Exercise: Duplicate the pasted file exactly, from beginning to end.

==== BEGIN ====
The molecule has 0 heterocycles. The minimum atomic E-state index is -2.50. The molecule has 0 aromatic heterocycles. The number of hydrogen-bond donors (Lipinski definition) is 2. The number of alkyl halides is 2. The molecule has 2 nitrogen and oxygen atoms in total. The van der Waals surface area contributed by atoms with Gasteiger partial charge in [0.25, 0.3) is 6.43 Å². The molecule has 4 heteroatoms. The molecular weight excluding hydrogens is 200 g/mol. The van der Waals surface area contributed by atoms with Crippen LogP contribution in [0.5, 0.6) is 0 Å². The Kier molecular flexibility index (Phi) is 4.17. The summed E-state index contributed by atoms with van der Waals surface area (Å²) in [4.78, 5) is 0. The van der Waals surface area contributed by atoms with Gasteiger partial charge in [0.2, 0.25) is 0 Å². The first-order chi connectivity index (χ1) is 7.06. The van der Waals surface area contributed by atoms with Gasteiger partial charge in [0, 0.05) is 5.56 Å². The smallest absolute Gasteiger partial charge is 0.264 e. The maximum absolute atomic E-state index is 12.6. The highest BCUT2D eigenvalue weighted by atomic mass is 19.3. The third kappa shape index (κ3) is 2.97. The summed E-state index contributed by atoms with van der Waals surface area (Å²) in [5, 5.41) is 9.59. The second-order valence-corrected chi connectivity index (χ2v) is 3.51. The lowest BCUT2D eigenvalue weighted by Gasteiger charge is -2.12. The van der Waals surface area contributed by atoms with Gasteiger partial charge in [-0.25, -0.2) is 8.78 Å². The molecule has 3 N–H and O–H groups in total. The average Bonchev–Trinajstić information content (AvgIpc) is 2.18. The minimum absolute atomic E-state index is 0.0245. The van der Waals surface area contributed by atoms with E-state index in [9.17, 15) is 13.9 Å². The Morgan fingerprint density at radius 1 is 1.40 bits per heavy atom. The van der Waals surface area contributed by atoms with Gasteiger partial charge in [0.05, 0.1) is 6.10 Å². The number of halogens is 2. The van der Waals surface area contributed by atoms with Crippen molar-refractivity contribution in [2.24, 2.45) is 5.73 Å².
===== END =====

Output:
The molecule has 0 heterocycles. The minimum atomic E-state index is -2.50. The molecule has 0 aromatic heterocycles. The number of hydrogen-bond donors (Lipinski definition) is 2. The number of alkyl halides is 2. The molecule has 2 nitrogen and oxygen atoms in total. The van der Waals surface area contributed by atoms with Gasteiger partial charge in [0.25, 0.3) is 6.43 Å². The molecule has 4 heteroatoms. The molecular weight excluding hydrogens is 200 g/mol. The van der Waals surface area contributed by atoms with Crippen LogP contribution in [0.5, 0.6) is 0 Å². The Kier molecular flexibility index (Phi) is 4.17. The summed E-state index contributed by atoms with van der Waals surface area (Å²) in [4.78, 5) is 0. The van der Waals surface area contributed by atoms with Gasteiger partial charge in [0.2, 0.25) is 0 Å². The first-order chi connectivity index (χ1) is 7.06. The van der Waals surface area contributed by atoms with Gasteiger partial charge in [0, 0.05) is 5.56 Å². The smallest absolute Gasteiger partial charge is 0.264 e. The maximum absolute atomic E-state index is 12.6. The highest BCUT2D eigenvalue weighted by atomic mass is 19.3. The third kappa shape index (κ3) is 2.97. The summed E-state index contributed by atoms with van der Waals surface area (Å²) in [5, 5.41) is 9.59. The second-order valence-corrected chi connectivity index (χ2v) is 3.51. The lowest BCUT2D eigenvalue weighted by Gasteiger charge is -2.12. The van der Waals surface area contributed by atoms with Gasteiger partial charge in [-0.25, -0.2) is 8.78 Å². The molecule has 3 N–H and O–H groups in total. The average Bonchev–Trinajstić information content (AvgIpc) is 2.18. The minimum absolute atomic E-state index is 0.0245. The van der Waals surface area contributed by atoms with E-state index in [9.17, 15) is 13.9 Å². The Morgan fingerprint density at radius 1 is 1.40 bits per heavy atom. The van der Waals surface area contributed by atoms with Gasteiger partial charge in [0.05, 0.1) is 6.10 Å². The number of halogens is 2. The van der Waals surface area contributed by atoms with Crippen molar-refractivity contribution in [2.24, 2.45) is 5.73 Å².